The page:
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Israelis mesmerized by bridge demolition

The spectacle surrounding the demolition of the Maariv Bridge reflects Israeli society today: hedonistic, mesmerized by TV shows and hooked on grand media events, escaping the harsh realities of threats from Syria and Gaza.
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On July 7, 1976, a mere three days after the Israel Defense Forces amazed the world by rescuing the Entebbe hostages, Tel Aviv inaugurated the Maariv Bridge. Initially, it was called the “Bridge of Eagles” in a symbolic tribute to Israel’s daring aerial military feat.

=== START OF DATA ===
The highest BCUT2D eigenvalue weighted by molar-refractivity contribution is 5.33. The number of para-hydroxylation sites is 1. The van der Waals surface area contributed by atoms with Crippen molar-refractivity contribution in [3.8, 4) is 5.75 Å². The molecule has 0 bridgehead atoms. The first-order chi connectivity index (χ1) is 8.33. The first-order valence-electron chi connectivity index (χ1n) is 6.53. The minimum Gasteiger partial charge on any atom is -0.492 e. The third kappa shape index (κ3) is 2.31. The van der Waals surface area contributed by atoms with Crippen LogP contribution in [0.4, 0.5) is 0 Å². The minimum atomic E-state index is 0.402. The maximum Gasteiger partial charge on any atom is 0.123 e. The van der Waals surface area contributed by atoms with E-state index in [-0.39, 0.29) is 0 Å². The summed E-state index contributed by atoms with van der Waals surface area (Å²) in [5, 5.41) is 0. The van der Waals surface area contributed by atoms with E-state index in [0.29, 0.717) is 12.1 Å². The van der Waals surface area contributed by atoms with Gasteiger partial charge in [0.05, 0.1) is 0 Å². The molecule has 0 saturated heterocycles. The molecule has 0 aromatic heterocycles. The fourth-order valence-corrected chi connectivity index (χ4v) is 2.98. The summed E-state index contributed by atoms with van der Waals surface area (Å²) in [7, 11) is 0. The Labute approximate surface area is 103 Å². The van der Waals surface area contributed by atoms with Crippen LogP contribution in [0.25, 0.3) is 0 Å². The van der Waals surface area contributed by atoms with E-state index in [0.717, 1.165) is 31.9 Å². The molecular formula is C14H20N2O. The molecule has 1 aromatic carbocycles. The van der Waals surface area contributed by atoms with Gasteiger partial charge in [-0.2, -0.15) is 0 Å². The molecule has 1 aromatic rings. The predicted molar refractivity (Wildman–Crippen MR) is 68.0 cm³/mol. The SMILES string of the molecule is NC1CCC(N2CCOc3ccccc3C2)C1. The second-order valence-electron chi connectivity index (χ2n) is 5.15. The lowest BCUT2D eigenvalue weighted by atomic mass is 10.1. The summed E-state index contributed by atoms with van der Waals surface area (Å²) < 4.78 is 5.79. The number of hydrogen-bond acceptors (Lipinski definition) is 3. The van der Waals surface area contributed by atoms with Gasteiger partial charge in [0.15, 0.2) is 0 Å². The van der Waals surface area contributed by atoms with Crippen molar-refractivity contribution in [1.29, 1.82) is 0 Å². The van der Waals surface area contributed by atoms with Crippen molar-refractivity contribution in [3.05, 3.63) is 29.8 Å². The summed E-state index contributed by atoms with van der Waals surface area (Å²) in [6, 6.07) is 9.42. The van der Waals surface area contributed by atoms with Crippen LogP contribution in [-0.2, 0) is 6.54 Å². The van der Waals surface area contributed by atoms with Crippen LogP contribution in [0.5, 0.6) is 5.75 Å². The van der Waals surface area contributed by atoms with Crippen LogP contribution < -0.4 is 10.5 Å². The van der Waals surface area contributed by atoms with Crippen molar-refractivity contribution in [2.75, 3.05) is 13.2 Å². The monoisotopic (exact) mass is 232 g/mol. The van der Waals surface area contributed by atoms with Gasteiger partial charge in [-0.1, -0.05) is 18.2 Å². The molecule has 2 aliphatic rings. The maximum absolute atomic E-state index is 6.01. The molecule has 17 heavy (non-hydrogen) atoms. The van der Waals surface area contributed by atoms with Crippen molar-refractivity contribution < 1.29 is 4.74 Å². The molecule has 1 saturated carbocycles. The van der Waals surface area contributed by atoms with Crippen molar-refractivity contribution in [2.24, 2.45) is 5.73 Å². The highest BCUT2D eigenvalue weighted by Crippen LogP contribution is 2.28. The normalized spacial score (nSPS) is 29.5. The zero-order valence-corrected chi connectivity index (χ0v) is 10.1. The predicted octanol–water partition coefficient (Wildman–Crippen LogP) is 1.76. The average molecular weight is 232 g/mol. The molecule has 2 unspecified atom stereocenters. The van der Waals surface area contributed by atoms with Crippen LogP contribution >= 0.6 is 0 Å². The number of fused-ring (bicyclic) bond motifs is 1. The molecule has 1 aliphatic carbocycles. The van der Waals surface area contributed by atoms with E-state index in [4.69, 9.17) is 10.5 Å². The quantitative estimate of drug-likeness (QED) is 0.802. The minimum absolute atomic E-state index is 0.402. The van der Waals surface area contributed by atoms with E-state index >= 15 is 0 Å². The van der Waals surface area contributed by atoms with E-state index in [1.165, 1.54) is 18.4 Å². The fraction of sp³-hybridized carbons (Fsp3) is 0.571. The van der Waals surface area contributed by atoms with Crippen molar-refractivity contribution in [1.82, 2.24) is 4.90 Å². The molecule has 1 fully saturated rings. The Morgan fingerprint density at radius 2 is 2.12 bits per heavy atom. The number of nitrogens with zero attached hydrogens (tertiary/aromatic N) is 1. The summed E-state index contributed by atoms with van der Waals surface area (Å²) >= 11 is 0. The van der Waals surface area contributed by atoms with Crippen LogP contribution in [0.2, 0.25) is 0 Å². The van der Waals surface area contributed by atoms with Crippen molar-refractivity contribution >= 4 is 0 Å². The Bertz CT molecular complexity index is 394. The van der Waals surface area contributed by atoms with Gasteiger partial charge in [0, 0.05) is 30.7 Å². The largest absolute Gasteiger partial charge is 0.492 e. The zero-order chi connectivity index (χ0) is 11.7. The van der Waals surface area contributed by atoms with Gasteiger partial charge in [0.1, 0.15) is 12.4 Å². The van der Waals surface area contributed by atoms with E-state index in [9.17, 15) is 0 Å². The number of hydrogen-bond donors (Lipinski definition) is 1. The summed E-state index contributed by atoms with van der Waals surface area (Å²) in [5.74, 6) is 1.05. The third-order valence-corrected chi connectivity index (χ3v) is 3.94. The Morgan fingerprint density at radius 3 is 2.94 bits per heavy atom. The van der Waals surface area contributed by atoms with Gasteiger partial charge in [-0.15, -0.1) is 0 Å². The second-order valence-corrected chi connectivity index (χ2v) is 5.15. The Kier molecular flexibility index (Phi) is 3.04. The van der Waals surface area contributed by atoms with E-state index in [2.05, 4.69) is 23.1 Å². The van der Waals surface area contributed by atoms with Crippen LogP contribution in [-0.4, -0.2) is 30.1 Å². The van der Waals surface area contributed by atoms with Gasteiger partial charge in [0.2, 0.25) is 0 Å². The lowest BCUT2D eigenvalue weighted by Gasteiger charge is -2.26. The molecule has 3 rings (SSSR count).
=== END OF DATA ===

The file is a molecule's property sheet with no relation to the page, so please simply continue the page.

The simple and somewhat ugly bridge was designed as a stopgap measure to ease traffic congestion at a major intersection in the fast-growing Tel Aviv metropolitan area. Like everything "temporary" in Israel, it turned into a permanent fixture and survived 39 years. That is, until its highly publicized demolition on the morning of Aug. 21, when Transportation Minister Israel Katz pressed the button at exactly 6:22, officially launching the construction of the city’s light-rail system, scheduled to last six years at the very least.

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